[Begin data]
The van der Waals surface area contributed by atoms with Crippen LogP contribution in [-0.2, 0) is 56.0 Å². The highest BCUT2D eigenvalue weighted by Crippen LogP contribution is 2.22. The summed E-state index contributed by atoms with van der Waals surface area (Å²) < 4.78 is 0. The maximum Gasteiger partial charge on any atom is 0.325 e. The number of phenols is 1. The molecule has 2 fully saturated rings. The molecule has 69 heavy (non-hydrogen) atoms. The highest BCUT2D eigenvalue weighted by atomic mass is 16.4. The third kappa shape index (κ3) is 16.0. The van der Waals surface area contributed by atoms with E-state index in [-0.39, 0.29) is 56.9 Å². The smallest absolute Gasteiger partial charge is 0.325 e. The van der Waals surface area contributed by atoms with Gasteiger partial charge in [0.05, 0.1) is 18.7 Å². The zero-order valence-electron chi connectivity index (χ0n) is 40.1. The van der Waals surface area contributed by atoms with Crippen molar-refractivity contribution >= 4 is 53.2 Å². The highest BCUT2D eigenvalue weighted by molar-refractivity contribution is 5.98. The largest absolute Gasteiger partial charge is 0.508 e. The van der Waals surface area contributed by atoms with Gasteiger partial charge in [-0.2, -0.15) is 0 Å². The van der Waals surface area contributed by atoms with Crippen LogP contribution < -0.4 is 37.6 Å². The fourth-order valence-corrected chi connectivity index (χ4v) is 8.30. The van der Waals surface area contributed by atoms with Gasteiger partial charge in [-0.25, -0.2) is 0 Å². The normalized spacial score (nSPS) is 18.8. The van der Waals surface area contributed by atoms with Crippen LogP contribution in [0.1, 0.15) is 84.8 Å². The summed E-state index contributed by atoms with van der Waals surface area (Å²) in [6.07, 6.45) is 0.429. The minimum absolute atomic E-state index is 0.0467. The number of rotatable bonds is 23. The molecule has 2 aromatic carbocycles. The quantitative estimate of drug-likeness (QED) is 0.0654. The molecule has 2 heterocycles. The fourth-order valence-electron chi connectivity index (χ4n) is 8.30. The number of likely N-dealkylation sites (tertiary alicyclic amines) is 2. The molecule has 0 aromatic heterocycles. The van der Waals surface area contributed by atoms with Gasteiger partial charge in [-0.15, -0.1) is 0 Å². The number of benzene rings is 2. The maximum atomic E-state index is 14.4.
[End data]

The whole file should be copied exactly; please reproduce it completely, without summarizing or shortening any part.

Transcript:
The van der Waals surface area contributed by atoms with Crippen LogP contribution in [-0.2, 0) is 56.0 Å². The highest BCUT2D eigenvalue weighted by Crippen LogP contribution is 2.22. The summed E-state index contributed by atoms with van der Waals surface area (Å²) < 4.78 is 0. The maximum Gasteiger partial charge on any atom is 0.325 e. The number of phenols is 1. The molecule has 2 fully saturated rings. The molecule has 69 heavy (non-hydrogen) atoms. The highest BCUT2D eigenvalue weighted by atomic mass is 16.4. The third kappa shape index (κ3) is 16.0. The van der Waals surface area contributed by atoms with E-state index in [-0.39, 0.29) is 56.9 Å². The smallest absolute Gasteiger partial charge is 0.325 e. The van der Waals surface area contributed by atoms with Gasteiger partial charge in [0.05, 0.1) is 18.7 Å². The zero-order valence-electron chi connectivity index (χ0n) is 40.1. The van der Waals surface area contributed by atoms with Crippen molar-refractivity contribution >= 4 is 53.2 Å². The highest BCUT2D eigenvalue weighted by molar-refractivity contribution is 5.98. The largest absolute Gasteiger partial charge is 0.508 e. The van der Waals surface area contributed by atoms with Gasteiger partial charge in [-0.2, -0.15) is 0 Å². The van der Waals surface area contributed by atoms with Crippen LogP contribution < -0.4 is 37.6 Å². The fourth-order valence-corrected chi connectivity index (χ4v) is 8.30. The van der Waals surface area contributed by atoms with Gasteiger partial charge in [-0.25, -0.2) is 0 Å². The normalized spacial score (nSPS) is 18.8. The van der Waals surface area contributed by atoms with Crippen LogP contribution in [0.1, 0.15) is 84.8 Å². The summed E-state index contributed by atoms with van der Waals surface area (Å²) in [6.07, 6.45) is 0.429. The minimum absolute atomic E-state index is 0.0467. The number of rotatable bonds is 23. The molecule has 2 aromatic carbocycles. The quantitative estimate of drug-likeness (QED) is 0.0654. The molecule has 2 heterocycles. The fourth-order valence-electron chi connectivity index (χ4n) is 8.30. The number of likely N-dealkylation sites (tertiary alicyclic amines) is 2. The molecule has 0 aromatic heterocycles. The van der Waals surface area contributed by atoms with Gasteiger partial charge in [-0.15, -0.1) is 0 Å². The number of benzene rings is 2. The maximum atomic E-state index is 14.4.